PONCE DE LEON — Many locals are hopeful that public access to a much-loved natural resource can be restored since the termination of a lease agreement for a municipal park once held by the county.
Lake Cassidy has been a popular spot for water recreation and catching a sunset for visitors trickling in from nearby counties and Lower Alabama.
“It would be devastating to lose this place,” said Westville resident Randall Wilson.
Wilson and his family have utilized Lake Cassidy for decades for boating, water skiing, tubing and swimming. The lake has provided a scenic venue for birthday parties, reunions and simply grilling on a nice afternoon.
Wilson is afraid family gatherings at Lake Cassidy may permanently be a thing of the past now that public access has ceased.
The acreage around Lake Cassidy had been owned by timber companies for decades. Holmes County had leased one acre of property from Plum Creek Timber Company for $15 per year since 2010 to serve as a municipal park. Last year, the lease expired and Plumb Creek put the land on the market.
According to Holmes County Property Appraiser, Plum Creek sold 500 acres of property around Lake Cassidy to a private company listed as Fountain of Youth Ranch, LLC, registered to Chris Jensen of Pensacola.
“One reason people live around here is because of this lake. This is the only place nearby for the kids to learn how to ski and boat,” said Wilson. “We don’t have movie theaters and bowling alleys. This is our entertainment.”
Wilson said he made the choice to commute an hour one way from his home in the Prosperity community to his job in Fort Rucker, Ala. so he can live close to the rivers, lakes and springs of Holmes County. Wilson is like the 1,346 members of a public group on Facebook called Friends of Lake Cassidy interested in preserving the lake as a natural resource for the community.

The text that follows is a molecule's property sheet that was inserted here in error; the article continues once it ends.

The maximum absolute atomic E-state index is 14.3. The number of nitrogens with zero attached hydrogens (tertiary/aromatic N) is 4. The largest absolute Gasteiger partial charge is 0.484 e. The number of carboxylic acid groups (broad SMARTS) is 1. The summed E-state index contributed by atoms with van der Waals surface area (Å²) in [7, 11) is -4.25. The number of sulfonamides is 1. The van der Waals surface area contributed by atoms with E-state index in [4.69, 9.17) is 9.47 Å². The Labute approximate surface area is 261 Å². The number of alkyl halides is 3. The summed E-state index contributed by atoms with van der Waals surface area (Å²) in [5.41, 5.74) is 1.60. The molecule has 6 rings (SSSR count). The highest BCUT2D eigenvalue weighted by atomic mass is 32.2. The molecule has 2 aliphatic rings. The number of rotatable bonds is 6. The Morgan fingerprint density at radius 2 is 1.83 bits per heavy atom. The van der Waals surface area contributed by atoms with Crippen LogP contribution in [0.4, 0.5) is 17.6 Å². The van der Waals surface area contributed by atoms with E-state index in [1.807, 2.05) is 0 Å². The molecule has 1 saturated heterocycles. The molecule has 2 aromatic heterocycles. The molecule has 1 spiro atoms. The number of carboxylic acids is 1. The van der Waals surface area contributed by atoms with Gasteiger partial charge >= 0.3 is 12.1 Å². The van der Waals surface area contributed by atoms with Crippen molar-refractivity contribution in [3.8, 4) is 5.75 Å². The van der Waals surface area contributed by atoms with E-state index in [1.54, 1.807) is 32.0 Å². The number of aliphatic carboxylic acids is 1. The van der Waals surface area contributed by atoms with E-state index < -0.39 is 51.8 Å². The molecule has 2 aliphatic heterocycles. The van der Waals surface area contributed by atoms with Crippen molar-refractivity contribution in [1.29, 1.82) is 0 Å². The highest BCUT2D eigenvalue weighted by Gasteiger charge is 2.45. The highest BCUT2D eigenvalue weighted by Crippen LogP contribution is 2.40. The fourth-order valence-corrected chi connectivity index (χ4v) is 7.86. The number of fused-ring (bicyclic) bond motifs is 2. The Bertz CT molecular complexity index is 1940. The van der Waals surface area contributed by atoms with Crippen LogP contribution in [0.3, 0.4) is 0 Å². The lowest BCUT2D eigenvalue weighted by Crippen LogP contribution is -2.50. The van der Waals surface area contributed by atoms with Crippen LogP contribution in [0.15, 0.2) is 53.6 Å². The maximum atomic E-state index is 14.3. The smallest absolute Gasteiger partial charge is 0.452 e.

The new land owners agree that preservation of the lake and wildlife around it is the goal. Jensen said the lake will remain a natural retreat.
“We have absolutely no plans to develop the property,” said Jensen. “We want to keep it just as it is.”
Jensen is concerned a long-time public misconception about the land’s ownership has fueled disappointment around the termination of public access. The acreage around Lake Cassidy recently sold has, in fact, always been private property owned by timber companies. Jensen and his wife already owned a piece of property on the lake, and their families have lived in the lake’s vicinity since the 1950s.
When the timberland adjacent to their property went on the market, the Jensens moved on the opportunity to buy it in August for $645,000, according to property records. The county then received a notice of termination of the municipal park lease agreement from an attorney back in September, officially ending public access.
“The problem with public access is a liability issue,” said Jensen.
Residents around the lake had expressed concern to commissioners about visitors drinking excessively, acting obscene and littering the property. In the past, Holmes County Board of County Commissioners had asked law enforcement to increase patrol and had inmates clean up trash in the park. The county had also maintained the road and beach providing boat access.
It’s taken the public time to catch on that the lake is now closed. Today, private property signs are tacked on trees all over the park, and members of the community are holding out hope that access to Lake Cassidy is not lost forever.
Last month, commissioners tasked County Attorney Jeff Goodman with researching if it’s legally possible to reach an agreement with the new owners to reopen the public access point.
Jensen said they are willing to explore the possibility and have not yet been officially contacted by the county to discuss it.
“We’re not closing the door on any of that,” said Jensen.